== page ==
Page:Picturesque New Guinea.djvu/210

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76
PICTURESQUE NEW GUINEA.

which they tasted probably for the first time in their lives. Before they took their leave, presents of print, mosquito netting, stationery, and other useful articles were distributed.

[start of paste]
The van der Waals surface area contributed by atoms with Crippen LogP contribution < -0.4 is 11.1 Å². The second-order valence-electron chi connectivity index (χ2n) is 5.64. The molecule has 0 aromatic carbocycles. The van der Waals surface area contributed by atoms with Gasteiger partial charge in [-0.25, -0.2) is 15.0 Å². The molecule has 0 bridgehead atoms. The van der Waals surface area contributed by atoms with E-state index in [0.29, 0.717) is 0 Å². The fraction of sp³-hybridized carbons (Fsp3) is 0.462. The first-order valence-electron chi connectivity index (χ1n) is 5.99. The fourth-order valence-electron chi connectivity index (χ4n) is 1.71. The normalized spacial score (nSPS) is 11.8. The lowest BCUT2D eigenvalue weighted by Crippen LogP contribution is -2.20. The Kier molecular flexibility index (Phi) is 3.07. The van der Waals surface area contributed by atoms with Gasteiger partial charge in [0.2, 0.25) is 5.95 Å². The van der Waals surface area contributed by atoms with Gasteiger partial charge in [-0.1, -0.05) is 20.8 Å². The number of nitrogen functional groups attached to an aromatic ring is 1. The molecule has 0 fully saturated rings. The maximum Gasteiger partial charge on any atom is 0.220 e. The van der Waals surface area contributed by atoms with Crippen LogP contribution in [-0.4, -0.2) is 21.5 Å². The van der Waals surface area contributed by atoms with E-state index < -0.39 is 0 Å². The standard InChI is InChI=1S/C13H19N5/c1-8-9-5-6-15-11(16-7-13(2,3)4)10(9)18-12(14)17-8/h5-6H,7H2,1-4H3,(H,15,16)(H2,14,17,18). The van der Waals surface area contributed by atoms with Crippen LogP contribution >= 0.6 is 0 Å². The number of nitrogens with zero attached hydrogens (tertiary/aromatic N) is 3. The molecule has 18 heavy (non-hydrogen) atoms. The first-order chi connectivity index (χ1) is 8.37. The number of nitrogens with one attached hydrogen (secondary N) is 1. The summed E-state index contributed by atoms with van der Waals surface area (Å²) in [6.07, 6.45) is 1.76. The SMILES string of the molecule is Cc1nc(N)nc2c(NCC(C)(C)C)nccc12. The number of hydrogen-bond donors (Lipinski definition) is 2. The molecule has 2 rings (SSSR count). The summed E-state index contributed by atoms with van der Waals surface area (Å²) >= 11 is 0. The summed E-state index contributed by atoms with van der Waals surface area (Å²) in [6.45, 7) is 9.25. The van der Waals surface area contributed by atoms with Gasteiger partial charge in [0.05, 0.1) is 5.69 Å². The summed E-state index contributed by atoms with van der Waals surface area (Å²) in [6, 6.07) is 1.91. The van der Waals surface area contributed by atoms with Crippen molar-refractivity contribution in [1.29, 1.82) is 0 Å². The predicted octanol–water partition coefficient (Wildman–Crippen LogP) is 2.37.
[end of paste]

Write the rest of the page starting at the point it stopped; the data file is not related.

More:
On the 4th October we quitted the Aroma District for Stacey Island, alternatively named South Cape. We gave the reef a wide berth, and came into a stiff south-easter, which gave us a lively time of it for twenty hours, this being the first night under steam since we made Papua. Early on Monday, the 5th, we passed Tree Point on the port quarter, and steering E. by N., left Wedge Rock to starboard, and Rugged Head to port, when we entered the narrow straits called Mairy Pass, formed by the mainland on the north, and Stacey Island on the south. The scenery here is surpassingly beautiful, the most beautiful we have yet visited. The narrowest part of the strait is not more than a mile in width, stretching away to the far east, and is bounded by Leocadi Island, which is crowned with a tree looking from the distance singularly like a lighthouse. The varied tints of green on the steep rises of Stacey Island, the deep azure of the straits, and the woody shores of Bertha Lagoon, dotted with native villages, combined to form a picture delightful to an artist's eye. Nothing seemed to be wanting to complete the charm of this terrestrial paradise. The eye roamed from spot to spot, everywhere resting on fresh and varied beauties. The lights developing the salient points of the glorious panorama of mountain, wood, and water, constantly changing from the shadows cast by flitting clouds. The mountains in the background rise to 3,000 feet above the level of Bertha Lagoon, and are covered from base to summit with luxuriant vegetation. The spot will always rest in my memory as the most beautiful I ever saw. The lagoon at its mouth is about 1,500 yards across, but widens considerably within. At 9 a.m. we anchored 300 yards from shore opposite the Mission Station of Suau, the native name for Stacey Island. The South Cape Missionary having died some time previous, his duties devolved upon his widow, who discharged them most efficiently, and to the entire satisfaction of the mission authorities. Anxious to preserve some